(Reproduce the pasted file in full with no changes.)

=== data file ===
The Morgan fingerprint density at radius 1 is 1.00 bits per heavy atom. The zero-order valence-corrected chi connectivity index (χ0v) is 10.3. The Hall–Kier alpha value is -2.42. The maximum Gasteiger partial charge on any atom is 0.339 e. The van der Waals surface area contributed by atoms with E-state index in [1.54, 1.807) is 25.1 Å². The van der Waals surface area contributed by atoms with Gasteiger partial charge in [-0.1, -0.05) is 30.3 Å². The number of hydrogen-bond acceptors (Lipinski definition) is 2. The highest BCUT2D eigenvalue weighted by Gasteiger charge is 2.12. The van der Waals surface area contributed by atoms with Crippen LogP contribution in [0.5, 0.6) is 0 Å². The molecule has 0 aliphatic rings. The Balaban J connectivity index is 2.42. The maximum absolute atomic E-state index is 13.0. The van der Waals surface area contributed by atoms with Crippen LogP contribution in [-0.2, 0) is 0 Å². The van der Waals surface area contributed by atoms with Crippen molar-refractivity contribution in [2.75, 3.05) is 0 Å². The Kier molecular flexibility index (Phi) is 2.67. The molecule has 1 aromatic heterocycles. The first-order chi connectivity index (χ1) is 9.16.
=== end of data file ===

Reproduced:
The Morgan fingerprint density at radius 1 is 1.00 bits per heavy atom. The zero-order valence-corrected chi connectivity index (χ0v) is 10.3. The Hall–Kier alpha value is -2.42. The maximum Gasteiger partial charge on any atom is 0.339 e. The van der Waals surface area contributed by atoms with E-state index in [1.54, 1.807) is 25.1 Å². The van der Waals surface area contributed by atoms with Gasteiger partial charge in [-0.1, -0.05) is 30.3 Å². The number of hydrogen-bond acceptors (Lipinski definition) is 2. The highest BCUT2D eigenvalue weighted by Gasteiger charge is 2.12. The van der Waals surface area contributed by atoms with Crippen LogP contribution in [0.5, 0.6) is 0 Å². The molecule has 0 aliphatic rings. The Balaban J connectivity index is 2.42. The maximum absolute atomic E-state index is 13.0. The van der Waals surface area contributed by atoms with Crippen LogP contribution in [-0.2, 0) is 0 Å². The van der Waals surface area contributed by atoms with Crippen molar-refractivity contribution in [2.75, 3.05) is 0 Å². The Kier molecular flexibility index (Phi) is 2.67. The molecule has 1 aromatic heterocycles. The first-order chi connectivity index (χ1) is 9.16.